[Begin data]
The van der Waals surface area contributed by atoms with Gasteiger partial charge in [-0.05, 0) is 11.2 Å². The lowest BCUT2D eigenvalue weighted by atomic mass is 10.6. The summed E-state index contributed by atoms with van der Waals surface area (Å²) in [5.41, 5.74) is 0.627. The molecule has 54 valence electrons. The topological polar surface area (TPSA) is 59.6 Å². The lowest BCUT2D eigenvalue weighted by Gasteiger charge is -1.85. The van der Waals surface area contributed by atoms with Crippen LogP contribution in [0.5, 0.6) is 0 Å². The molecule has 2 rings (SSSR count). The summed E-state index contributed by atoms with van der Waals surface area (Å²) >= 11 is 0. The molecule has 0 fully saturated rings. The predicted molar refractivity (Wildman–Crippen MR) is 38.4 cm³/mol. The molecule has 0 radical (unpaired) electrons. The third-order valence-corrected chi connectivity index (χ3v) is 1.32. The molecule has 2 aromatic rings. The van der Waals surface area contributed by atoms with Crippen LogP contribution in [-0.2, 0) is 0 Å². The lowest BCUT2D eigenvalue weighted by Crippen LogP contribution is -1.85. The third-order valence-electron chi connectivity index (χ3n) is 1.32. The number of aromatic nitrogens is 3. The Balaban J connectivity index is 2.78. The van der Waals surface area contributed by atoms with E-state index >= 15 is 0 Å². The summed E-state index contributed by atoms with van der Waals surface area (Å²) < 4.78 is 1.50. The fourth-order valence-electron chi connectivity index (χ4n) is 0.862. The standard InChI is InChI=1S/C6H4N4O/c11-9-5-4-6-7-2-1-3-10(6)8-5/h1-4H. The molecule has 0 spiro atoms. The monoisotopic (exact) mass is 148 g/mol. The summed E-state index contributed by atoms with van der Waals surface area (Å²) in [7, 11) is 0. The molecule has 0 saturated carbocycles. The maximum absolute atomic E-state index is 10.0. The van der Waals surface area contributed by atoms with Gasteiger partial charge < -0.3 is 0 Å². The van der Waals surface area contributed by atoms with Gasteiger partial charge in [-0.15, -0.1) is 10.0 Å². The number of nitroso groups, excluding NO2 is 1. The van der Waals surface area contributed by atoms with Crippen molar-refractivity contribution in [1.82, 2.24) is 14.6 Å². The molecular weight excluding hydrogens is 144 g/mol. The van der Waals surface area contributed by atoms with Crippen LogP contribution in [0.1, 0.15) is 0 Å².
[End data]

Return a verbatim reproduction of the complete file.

The van der Waals surface area contributed by atoms with Gasteiger partial charge in [-0.05, 0) is 11.2 Å². The lowest BCUT2D eigenvalue weighted by atomic mass is 10.6. The summed E-state index contributed by atoms with van der Waals surface area (Å²) in [5.41, 5.74) is 0.627. The molecule has 54 valence electrons. The topological polar surface area (TPSA) is 59.6 Å². The lowest BCUT2D eigenvalue weighted by Gasteiger charge is -1.85. The van der Waals surface area contributed by atoms with Crippen LogP contribution in [0.5, 0.6) is 0 Å². The molecule has 2 rings (SSSR count). The summed E-state index contributed by atoms with van der Waals surface area (Å²) >= 11 is 0. The molecule has 0 fully saturated rings. The predicted molar refractivity (Wildman–Crippen MR) is 38.4 cm³/mol. The molecule has 0 radical (unpaired) electrons. The third-order valence-corrected chi connectivity index (χ3v) is 1.32. The molecule has 2 aromatic rings. The van der Waals surface area contributed by atoms with Crippen LogP contribution in [-0.2, 0) is 0 Å². The lowest BCUT2D eigenvalue weighted by Crippen LogP contribution is -1.85. The third-order valence-electron chi connectivity index (χ3n) is 1.32. The number of aromatic nitrogens is 3. The Balaban J connectivity index is 2.78. The van der Waals surface area contributed by atoms with E-state index >= 15 is 0 Å². The summed E-state index contributed by atoms with van der Waals surface area (Å²) < 4.78 is 1.50. The fourth-order valence-electron chi connectivity index (χ4n) is 0.862. The standard InChI is InChI=1S/C6H4N4O/c11-9-5-4-6-7-2-1-3-10(6)8-5/h1-4H. The molecule has 0 spiro atoms. The monoisotopic (exact) mass is 148 g/mol. The summed E-state index contributed by atoms with van der Waals surface area (Å²) in [7, 11) is 0. The molecule has 0 saturated carbocycles. The maximum absolute atomic E-state index is 10.0. The van der Waals surface area contributed by atoms with Gasteiger partial charge < -0.3 is 0 Å². The van der Waals surface area contributed by atoms with Gasteiger partial charge in [-0.15, -0.1) is 10.0 Å². The number of nitroso groups, excluding NO2 is 1. The van der Waals surface area contributed by atoms with Crippen molar-refractivity contribution in [1.82, 2.24) is 14.6 Å². The molecular weight excluding hydrogens is 144 g/mol. The van der Waals surface area contributed by atoms with Crippen LogP contribution in [0.1, 0.15) is 0 Å².